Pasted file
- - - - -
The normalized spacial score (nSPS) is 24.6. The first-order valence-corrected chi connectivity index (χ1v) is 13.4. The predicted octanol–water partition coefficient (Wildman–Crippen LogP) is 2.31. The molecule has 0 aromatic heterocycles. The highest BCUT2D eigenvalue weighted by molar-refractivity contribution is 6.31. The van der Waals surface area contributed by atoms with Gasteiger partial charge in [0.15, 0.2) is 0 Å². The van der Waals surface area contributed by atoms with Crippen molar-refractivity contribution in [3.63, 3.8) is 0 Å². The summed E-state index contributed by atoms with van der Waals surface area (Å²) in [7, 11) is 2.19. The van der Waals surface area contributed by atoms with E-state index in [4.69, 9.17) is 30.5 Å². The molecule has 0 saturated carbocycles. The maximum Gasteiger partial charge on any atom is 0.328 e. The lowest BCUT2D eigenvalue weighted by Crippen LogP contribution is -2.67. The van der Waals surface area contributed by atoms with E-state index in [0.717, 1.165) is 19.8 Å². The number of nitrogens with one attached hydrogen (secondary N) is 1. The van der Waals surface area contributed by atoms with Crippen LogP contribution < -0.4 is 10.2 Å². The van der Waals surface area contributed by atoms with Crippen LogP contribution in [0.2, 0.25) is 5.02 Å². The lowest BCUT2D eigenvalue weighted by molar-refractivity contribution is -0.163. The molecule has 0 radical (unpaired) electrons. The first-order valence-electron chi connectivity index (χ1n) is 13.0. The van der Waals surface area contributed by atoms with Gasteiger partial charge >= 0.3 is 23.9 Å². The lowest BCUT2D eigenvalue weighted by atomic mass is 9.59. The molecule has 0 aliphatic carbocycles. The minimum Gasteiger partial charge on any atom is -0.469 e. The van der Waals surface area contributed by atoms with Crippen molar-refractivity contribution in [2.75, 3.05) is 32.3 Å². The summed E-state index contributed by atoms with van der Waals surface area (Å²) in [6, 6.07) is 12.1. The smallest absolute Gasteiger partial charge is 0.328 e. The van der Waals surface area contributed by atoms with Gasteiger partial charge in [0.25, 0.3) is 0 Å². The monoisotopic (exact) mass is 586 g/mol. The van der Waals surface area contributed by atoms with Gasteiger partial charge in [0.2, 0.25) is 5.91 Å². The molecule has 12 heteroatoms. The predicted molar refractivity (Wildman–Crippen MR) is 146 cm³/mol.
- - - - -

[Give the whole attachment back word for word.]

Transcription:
The normalized spacial score (nSPS) is 24.6. The first-order valence-corrected chi connectivity index (χ1v) is 13.4. The predicted octanol–water partition coefficient (Wildman–Crippen LogP) is 2.31. The molecule has 0 aromatic heterocycles. The highest BCUT2D eigenvalue weighted by molar-refractivity contribution is 6.31. The van der Waals surface area contributed by atoms with Gasteiger partial charge in [0.15, 0.2) is 0 Å². The van der Waals surface area contributed by atoms with Crippen molar-refractivity contribution in [3.63, 3.8) is 0 Å². The summed E-state index contributed by atoms with van der Waals surface area (Å²) in [7, 11) is 2.19. The van der Waals surface area contributed by atoms with E-state index in [4.69, 9.17) is 30.5 Å². The molecule has 0 saturated carbocycles. The maximum Gasteiger partial charge on any atom is 0.328 e. The lowest BCUT2D eigenvalue weighted by Crippen LogP contribution is -2.67. The van der Waals surface area contributed by atoms with E-state index in [0.717, 1.165) is 19.8 Å². The number of nitrogens with one attached hydrogen (secondary N) is 1. The van der Waals surface area contributed by atoms with Crippen LogP contribution < -0.4 is 10.2 Å². The van der Waals surface area contributed by atoms with Crippen LogP contribution in [0.2, 0.25) is 5.02 Å². The lowest BCUT2D eigenvalue weighted by molar-refractivity contribution is -0.163. The molecule has 0 radical (unpaired) electrons. The first-order valence-electron chi connectivity index (χ1n) is 13.0. The van der Waals surface area contributed by atoms with Gasteiger partial charge >= 0.3 is 23.9 Å². The lowest BCUT2D eigenvalue weighted by atomic mass is 9.59. The molecule has 0 aliphatic carbocycles. The minimum Gasteiger partial charge on any atom is -0.469 e. The van der Waals surface area contributed by atoms with Crippen molar-refractivity contribution in [2.75, 3.05) is 32.3 Å². The summed E-state index contributed by atoms with van der Waals surface area (Å²) in [6, 6.07) is 12.1. The smallest absolute Gasteiger partial charge is 0.328 e. The van der Waals surface area contributed by atoms with Gasteiger partial charge in [0.25, 0.3) is 0 Å². The monoisotopic (exact) mass is 586 g/mol. The van der Waals surface area contributed by atoms with Gasteiger partial charge in [0.2, 0.25) is 5.91 Å². The molecule has 12 heteroatoms. The predicted molar refractivity (Wildman–Crippen MR) is 146 cm³/mol.